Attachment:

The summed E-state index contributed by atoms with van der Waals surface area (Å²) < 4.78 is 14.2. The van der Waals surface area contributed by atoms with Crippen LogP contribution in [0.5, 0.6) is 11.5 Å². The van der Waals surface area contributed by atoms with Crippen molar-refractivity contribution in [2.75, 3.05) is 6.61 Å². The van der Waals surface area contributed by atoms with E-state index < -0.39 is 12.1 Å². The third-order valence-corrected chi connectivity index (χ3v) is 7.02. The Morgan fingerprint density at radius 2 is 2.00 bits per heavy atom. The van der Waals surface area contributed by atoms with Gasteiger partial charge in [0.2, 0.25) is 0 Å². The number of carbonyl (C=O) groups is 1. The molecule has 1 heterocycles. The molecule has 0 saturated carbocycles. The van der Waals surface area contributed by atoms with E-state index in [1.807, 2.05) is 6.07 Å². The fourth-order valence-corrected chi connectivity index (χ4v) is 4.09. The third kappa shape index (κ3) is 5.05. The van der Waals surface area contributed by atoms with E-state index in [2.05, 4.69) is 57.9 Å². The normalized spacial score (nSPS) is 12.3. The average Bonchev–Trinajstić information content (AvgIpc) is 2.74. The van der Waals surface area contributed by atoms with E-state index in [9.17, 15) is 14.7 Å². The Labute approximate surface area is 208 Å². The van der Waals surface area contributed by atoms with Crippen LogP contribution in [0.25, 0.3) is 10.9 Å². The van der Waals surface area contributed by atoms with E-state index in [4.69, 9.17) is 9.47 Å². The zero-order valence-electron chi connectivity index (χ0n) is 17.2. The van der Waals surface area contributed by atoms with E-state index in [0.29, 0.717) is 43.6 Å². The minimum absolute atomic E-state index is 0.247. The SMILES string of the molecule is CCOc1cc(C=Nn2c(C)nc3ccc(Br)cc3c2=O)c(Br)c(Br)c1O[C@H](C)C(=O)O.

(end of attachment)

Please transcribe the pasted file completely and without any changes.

The summed E-state index contributed by atoms with van der Waals surface area (Å²) < 4.78 is 14.2. The van der Waals surface area contributed by atoms with Crippen LogP contribution in [0.5, 0.6) is 11.5 Å². The van der Waals surface area contributed by atoms with Crippen molar-refractivity contribution in [2.75, 3.05) is 6.61 Å². The van der Waals surface area contributed by atoms with E-state index < -0.39 is 12.1 Å². The third-order valence-corrected chi connectivity index (χ3v) is 7.02. The Morgan fingerprint density at radius 2 is 2.00 bits per heavy atom. The van der Waals surface area contributed by atoms with Gasteiger partial charge in [0.2, 0.25) is 0 Å². The number of carbonyl (C=O) groups is 1. The molecule has 1 heterocycles. The molecule has 0 saturated carbocycles. The van der Waals surface area contributed by atoms with E-state index in [1.807, 2.05) is 6.07 Å². The fourth-order valence-corrected chi connectivity index (χ4v) is 4.09. The third kappa shape index (κ3) is 5.05. The van der Waals surface area contributed by atoms with E-state index in [2.05, 4.69) is 57.9 Å². The normalized spacial score (nSPS) is 12.3. The average Bonchev–Trinajstić information content (AvgIpc) is 2.74. The van der Waals surface area contributed by atoms with E-state index in [9.17, 15) is 14.7 Å². The Labute approximate surface area is 208 Å². The van der Waals surface area contributed by atoms with Crippen LogP contribution in [0.25, 0.3) is 10.9 Å². The van der Waals surface area contributed by atoms with E-state index in [4.69, 9.17) is 9.47 Å². The zero-order valence-electron chi connectivity index (χ0n) is 17.2. The van der Waals surface area contributed by atoms with E-state index in [0.29, 0.717) is 43.6 Å². The minimum absolute atomic E-state index is 0.247. The SMILES string of the molecule is CCOc1cc(C=Nn2c(C)nc3ccc(Br)cc3c2=O)c(Br)c(Br)c1O[C@H](C)C(=O)O.